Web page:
Changes in healthcare policies impacted a number of areas this year, including the opioid crisis, social determinants of health, value-based care, workplace violence, and the emergency department. Here are the top five policy changes that were proposed or took effect in 2019.
Alex Azar, the Secretary of Health and Human Services, released a statement supporting the Acute Unscheduled Care Model (AUCM) in September. This Medicare alternative payment model, developed by the American College of Emergency Physicians (ACEP), is the first of its kind to focus on emergency medicine.
This new bundled payment model would allow emergency physicians to accept some financial risk for certain decisions they make. It will help prevent avoidable hospitalizations and readmissions while reducing unsustainable health costs.
Substance Use Disorder & the Opioid Crisis
To help address the rising opioid epidemic, the Substance Abuse and Mental Health Services Administration (SAMHSA) proposed new updates to 42 CFR Part 2. These updates would reduce barriers to accessing information and coordinating care that traditionally keep providers from accessing key information that could help identify potential opioid misuse.
Vatsala Pathy, VP of Policy at Collective Medical, wrote a MedCity News article discussing where these proposed changes may fall short when it comes to physicians making life-changing decisions—including a lack of comprehensive data and ease of accessibility to this data.
An ACEP found that 47 percent of emergency physicians had reported being assaulted at work in the 12 months before the survey.
In February, the Workplace Violence Prevention for Health Care and Social Service Workers Act, or H.R. 1309, was introduced in Congress. This bill would require the Department of Labor to address workplace violence and create an occupational safety and health standard that would require certain employers to develop and implement plans for protecting staff.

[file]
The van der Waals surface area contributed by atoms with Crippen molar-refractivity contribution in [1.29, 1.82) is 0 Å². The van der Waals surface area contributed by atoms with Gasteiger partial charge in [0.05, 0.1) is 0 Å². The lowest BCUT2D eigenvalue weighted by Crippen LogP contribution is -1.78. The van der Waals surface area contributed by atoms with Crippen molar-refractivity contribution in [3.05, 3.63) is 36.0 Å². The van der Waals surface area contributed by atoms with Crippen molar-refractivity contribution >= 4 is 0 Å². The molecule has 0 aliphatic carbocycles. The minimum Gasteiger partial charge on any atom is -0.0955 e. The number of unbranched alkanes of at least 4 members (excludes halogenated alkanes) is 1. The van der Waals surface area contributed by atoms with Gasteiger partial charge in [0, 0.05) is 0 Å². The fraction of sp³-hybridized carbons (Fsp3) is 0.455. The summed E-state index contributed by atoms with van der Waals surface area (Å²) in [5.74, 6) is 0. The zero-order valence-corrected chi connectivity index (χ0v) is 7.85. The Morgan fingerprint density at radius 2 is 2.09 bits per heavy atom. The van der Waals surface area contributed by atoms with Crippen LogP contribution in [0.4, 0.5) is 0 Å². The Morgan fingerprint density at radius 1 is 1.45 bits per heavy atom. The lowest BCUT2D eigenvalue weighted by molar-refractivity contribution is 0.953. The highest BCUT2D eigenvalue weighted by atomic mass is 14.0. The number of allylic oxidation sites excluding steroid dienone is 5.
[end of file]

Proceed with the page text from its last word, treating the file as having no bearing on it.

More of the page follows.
ACEP released a public letter of support for H.R. 1309 in March, and the bill was later passed in the House of Representatives in November.
Social Determinants of Health
Social determinants of health are the conditions and environments in which people live, work, and play that affect a range of health outcomes and a person’s quality of life. Housing insecurity or homelessness has become a big focus across the nation—and particularly in California.
Senate Bill 1152 went into effect on July 1, 2019. This state bill placed several new requirements on California hospitals for homeless patients. These requirements include more robust discharge plans, on-demand meals and clothing, coordination with community providers, logging hospital encounters, and ensuring safe discharges.
Pathways to Success, a new direction for the Medicare Shared Savings Program (MSSP), went into effect at the beginning of July. The Centers for Medicare & Medicaid Services (CMS) issued this rule to redesign the available participation options.
Major changes include switching from three tracks to two. The BASIC track allows eligible accountable care organizations (ACOs) to begin under a one-sided model before transitioning to higher levels of risk and potential reward.
The ENHANCED track, which is based on the previous Track 3, provides additional tools and flexibility for ACOs taking on the highest level of risk and potential reward.
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